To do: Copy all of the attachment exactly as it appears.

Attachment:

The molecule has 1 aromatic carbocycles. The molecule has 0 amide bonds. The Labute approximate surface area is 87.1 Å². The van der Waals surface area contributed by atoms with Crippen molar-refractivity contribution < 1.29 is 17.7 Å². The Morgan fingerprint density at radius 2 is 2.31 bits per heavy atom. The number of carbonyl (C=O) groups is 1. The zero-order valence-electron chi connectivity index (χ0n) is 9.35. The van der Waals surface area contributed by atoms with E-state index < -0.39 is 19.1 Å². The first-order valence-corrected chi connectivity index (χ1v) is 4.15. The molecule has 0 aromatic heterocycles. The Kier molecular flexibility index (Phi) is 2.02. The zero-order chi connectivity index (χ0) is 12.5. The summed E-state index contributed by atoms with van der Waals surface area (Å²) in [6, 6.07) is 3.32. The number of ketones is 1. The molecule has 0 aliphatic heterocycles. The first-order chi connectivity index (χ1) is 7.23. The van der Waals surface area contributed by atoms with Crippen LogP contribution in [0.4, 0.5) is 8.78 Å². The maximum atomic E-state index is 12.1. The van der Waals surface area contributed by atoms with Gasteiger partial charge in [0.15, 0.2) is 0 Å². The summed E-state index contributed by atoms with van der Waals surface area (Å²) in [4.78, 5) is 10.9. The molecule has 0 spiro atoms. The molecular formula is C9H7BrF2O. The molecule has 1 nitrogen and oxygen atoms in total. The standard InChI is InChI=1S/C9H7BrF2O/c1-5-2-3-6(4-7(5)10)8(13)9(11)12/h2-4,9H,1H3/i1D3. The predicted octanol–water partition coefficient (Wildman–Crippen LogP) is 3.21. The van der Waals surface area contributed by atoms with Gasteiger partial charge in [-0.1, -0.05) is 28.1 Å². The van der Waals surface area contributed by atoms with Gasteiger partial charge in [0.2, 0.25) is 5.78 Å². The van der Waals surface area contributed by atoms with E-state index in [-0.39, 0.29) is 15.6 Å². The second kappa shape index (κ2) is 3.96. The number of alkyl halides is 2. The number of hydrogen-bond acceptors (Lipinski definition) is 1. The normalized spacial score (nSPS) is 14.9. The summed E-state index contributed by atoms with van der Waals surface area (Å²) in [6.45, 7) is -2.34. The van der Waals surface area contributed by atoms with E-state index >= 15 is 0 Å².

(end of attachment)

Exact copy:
The molecule has 1 aromatic carbocycles. The molecule has 0 amide bonds. The Labute approximate surface area is 87.1 Å². The van der Waals surface area contributed by atoms with Crippen molar-refractivity contribution < 1.29 is 17.7 Å². The Morgan fingerprint density at radius 2 is 2.31 bits per heavy atom. The number of carbonyl (C=O) groups is 1. The zero-order valence-electron chi connectivity index (χ0n) is 9.35. The van der Waals surface area contributed by atoms with E-state index < -0.39 is 19.1 Å². The first-order valence-corrected chi connectivity index (χ1v) is 4.15. The molecule has 0 aromatic heterocycles. The Kier molecular flexibility index (Phi) is 2.02. The zero-order chi connectivity index (χ0) is 12.5. The summed E-state index contributed by atoms with van der Waals surface area (Å²) in [6, 6.07) is 3.32. The number of ketones is 1. The molecule has 0 aliphatic heterocycles. The first-order chi connectivity index (χ1) is 7.23. The van der Waals surface area contributed by atoms with Crippen LogP contribution in [0.4, 0.5) is 8.78 Å². The maximum atomic E-state index is 12.1. The van der Waals surface area contributed by atoms with Gasteiger partial charge in [0.15, 0.2) is 0 Å². The summed E-state index contributed by atoms with van der Waals surface area (Å²) in [4.78, 5) is 10.9. The molecule has 0 spiro atoms. The molecular formula is C9H7BrF2O. The molecule has 1 nitrogen and oxygen atoms in total. The standard InChI is InChI=1S/C9H7BrF2O/c1-5-2-3-6(4-7(5)10)8(13)9(11)12/h2-4,9H,1H3/i1D3. The predicted octanol–water partition coefficient (Wildman–Crippen LogP) is 3.21. The van der Waals surface area contributed by atoms with Gasteiger partial charge in [-0.1, -0.05) is 28.1 Å². The van der Waals surface area contributed by atoms with Gasteiger partial charge in [0.2, 0.25) is 5.78 Å². The van der Waals surface area contributed by atoms with E-state index in [-0.39, 0.29) is 15.6 Å². The second kappa shape index (κ2) is 3.96. The number of alkyl halides is 2. The number of hydrogen-bond acceptors (Lipinski definition) is 1. The normalized spacial score (nSPS) is 14.9. The summed E-state index contributed by atoms with van der Waals surface area (Å²) in [6.45, 7) is -2.34. The van der Waals surface area contributed by atoms with E-state index >= 15 is 0 Å².